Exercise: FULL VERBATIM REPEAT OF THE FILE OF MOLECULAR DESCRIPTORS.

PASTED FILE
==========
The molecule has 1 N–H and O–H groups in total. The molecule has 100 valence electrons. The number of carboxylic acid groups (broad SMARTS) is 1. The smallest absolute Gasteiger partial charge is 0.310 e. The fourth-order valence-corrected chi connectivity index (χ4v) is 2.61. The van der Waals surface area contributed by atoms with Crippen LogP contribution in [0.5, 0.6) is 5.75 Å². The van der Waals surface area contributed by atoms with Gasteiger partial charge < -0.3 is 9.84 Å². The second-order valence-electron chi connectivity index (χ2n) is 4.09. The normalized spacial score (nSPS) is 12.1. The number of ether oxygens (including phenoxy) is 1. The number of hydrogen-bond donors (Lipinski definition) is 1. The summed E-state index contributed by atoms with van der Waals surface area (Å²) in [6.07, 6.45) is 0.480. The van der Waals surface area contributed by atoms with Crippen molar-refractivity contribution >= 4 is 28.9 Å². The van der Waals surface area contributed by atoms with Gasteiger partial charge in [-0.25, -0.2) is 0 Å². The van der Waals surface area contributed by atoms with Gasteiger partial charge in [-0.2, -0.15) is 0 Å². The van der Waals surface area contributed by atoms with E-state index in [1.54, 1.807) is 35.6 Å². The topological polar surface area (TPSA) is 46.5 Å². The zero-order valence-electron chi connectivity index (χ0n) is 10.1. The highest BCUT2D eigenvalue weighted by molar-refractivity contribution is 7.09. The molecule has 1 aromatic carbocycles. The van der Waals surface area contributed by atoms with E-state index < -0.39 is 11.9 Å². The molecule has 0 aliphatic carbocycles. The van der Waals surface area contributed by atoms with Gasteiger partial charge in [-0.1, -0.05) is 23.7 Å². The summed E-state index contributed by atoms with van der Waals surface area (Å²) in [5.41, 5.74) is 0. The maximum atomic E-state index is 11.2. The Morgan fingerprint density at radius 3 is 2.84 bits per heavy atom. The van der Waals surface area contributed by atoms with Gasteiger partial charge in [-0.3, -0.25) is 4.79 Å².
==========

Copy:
The molecule has 1 N–H and O–H groups in total. The molecule has 100 valence electrons. The number of carboxylic acid groups (broad SMARTS) is 1. The smallest absolute Gasteiger partial charge is 0.310 e. The fourth-order valence-corrected chi connectivity index (χ4v) is 2.61. The van der Waals surface area contributed by atoms with Crippen LogP contribution in [0.5, 0.6) is 5.75 Å². The van der Waals surface area contributed by atoms with Gasteiger partial charge < -0.3 is 9.84 Å². The second-order valence-electron chi connectivity index (χ2n) is 4.09. The normalized spacial score (nSPS) is 12.1. The number of ether oxygens (including phenoxy) is 1. The number of hydrogen-bond donors (Lipinski definition) is 1. The summed E-state index contributed by atoms with van der Waals surface area (Å²) in [6.07, 6.45) is 0.480. The van der Waals surface area contributed by atoms with Crippen molar-refractivity contribution >= 4 is 28.9 Å². The van der Waals surface area contributed by atoms with Gasteiger partial charge in [-0.25, -0.2) is 0 Å². The van der Waals surface area contributed by atoms with Gasteiger partial charge in [-0.2, -0.15) is 0 Å². The van der Waals surface area contributed by atoms with E-state index in [1.54, 1.807) is 35.6 Å². The topological polar surface area (TPSA) is 46.5 Å². The zero-order valence-electron chi connectivity index (χ0n) is 10.1. The highest BCUT2D eigenvalue weighted by molar-refractivity contribution is 7.09. The molecule has 1 aromatic carbocycles. The van der Waals surface area contributed by atoms with E-state index < -0.39 is 11.9 Å². The molecule has 0 aliphatic carbocycles. The van der Waals surface area contributed by atoms with Gasteiger partial charge in [-0.1, -0.05) is 23.7 Å². The summed E-state index contributed by atoms with van der Waals surface area (Å²) in [5.41, 5.74) is 0. The maximum atomic E-state index is 11.2. The Morgan fingerprint density at radius 3 is 2.84 bits per heavy atom. The van der Waals surface area contributed by atoms with Gasteiger partial charge in [-0.3, -0.25) is 4.79 Å².